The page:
4 Tips Hurricane Sandy Teaches Us About Relationships

Love, Heartbreak

Stress damages relationships. Learn how to stress-proof your relationship and avoid its effects.

Hurricane Sandy is the poster child for how stress damages your relationship. When it blew its way up the East Coast, it did more than destroy homes and businesses. Its aftereffects are still being felt in many relationships — especially now that the storm is over. This because stress can often be as harmful to a relationship as infidelity. In fact, you might even call Sandy "the other woman," one who left an awful lot of post-traumatic stress disorder in her wake.

When I was writing a book called The Indestructible Relationship, I interviewed disaster recovery specialists and couples who had gone through natural disasters. I wanted to find out what we can do to make our own relationships less stressful during and after natural-disasters and all life’s stressful events.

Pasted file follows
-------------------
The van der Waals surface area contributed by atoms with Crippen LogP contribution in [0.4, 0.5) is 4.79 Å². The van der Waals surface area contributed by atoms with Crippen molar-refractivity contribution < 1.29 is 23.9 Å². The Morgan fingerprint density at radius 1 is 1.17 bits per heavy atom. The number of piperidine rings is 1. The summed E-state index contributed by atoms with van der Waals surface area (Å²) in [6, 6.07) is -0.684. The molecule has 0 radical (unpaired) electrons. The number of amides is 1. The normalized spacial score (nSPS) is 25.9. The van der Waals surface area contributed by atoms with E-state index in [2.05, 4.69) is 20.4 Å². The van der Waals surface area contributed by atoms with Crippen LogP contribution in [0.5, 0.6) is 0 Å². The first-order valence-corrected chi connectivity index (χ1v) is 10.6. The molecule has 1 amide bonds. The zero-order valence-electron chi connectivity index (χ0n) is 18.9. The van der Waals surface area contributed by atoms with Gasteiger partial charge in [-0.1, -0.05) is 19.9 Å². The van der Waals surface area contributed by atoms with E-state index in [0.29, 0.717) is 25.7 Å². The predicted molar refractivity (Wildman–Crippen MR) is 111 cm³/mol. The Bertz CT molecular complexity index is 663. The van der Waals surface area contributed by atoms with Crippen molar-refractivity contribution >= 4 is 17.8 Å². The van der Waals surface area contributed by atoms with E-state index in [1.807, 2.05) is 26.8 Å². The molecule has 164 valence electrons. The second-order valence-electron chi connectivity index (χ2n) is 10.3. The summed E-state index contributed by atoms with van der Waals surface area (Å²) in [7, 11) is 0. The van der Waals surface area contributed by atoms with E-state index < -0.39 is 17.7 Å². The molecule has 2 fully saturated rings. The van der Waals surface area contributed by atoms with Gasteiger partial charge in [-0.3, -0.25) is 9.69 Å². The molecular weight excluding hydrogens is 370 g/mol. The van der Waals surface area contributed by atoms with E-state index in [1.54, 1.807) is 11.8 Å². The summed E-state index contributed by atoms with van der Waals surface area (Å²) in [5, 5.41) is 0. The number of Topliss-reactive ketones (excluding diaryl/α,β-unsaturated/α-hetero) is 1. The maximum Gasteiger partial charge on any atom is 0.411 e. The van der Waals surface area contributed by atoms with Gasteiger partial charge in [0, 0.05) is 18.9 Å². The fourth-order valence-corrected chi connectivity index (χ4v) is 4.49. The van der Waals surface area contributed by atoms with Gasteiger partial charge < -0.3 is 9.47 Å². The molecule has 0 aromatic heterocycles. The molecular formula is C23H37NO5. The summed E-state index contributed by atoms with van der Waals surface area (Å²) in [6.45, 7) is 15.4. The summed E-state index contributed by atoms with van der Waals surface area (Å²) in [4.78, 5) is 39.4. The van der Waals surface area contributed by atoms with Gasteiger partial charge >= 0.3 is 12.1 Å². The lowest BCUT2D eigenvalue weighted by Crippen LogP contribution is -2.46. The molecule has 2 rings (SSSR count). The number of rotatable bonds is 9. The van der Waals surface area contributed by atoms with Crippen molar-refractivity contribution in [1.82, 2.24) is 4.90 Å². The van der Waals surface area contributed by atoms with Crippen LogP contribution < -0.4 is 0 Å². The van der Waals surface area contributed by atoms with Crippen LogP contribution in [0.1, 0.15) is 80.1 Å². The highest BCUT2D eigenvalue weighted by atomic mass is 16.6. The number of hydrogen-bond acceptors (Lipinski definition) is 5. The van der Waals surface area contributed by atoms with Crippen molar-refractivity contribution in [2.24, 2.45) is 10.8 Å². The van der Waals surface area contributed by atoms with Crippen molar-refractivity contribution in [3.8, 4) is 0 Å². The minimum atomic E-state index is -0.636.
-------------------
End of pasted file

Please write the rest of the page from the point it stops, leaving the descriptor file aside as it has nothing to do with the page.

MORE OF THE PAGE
What I found out from the couples I interviewed may help keep your post-Sandy marriage or relationship more peaceful and less stressful as you recover from the effects of the storm. Even if you didn't have a run in with Sandy, the advice below can be a real eye-opener for how your honey reacts to stress.

When we're in the midst of a crisis, the chaos and confusion drive out all thoughts of the impact on the relationship itself. You're too busy just trying to meet physical needs and to survive another day — emotional issues take a back seat. When the danger has passed, however, and you begin to pull your life back together, you take a deep breath and start to catch up to your feelings. It's during this time when relationships are the most vulnerable.

The indestructible couples I interviewed used dozens of skills to keep their relationship strong after a natural disaster and other traumas such as the death of a child, bankruptcy or cancer. Here are four examples of ways you can stress-proof your own relationship after Hurricane Sandy — and after all the stressful events you're likely to endure throughout your relationship.

1. Recognize the gender factor.

Men and women react to stress differently. After Hurricane Andrew hit South Florida, a woman walked into a Red Cross shelter and said, "My husband has gone mad!" She explained that immediately after the hurricane, her husband cleared the debris off the lawn and mowed it — and then he mowed it again the next morning.

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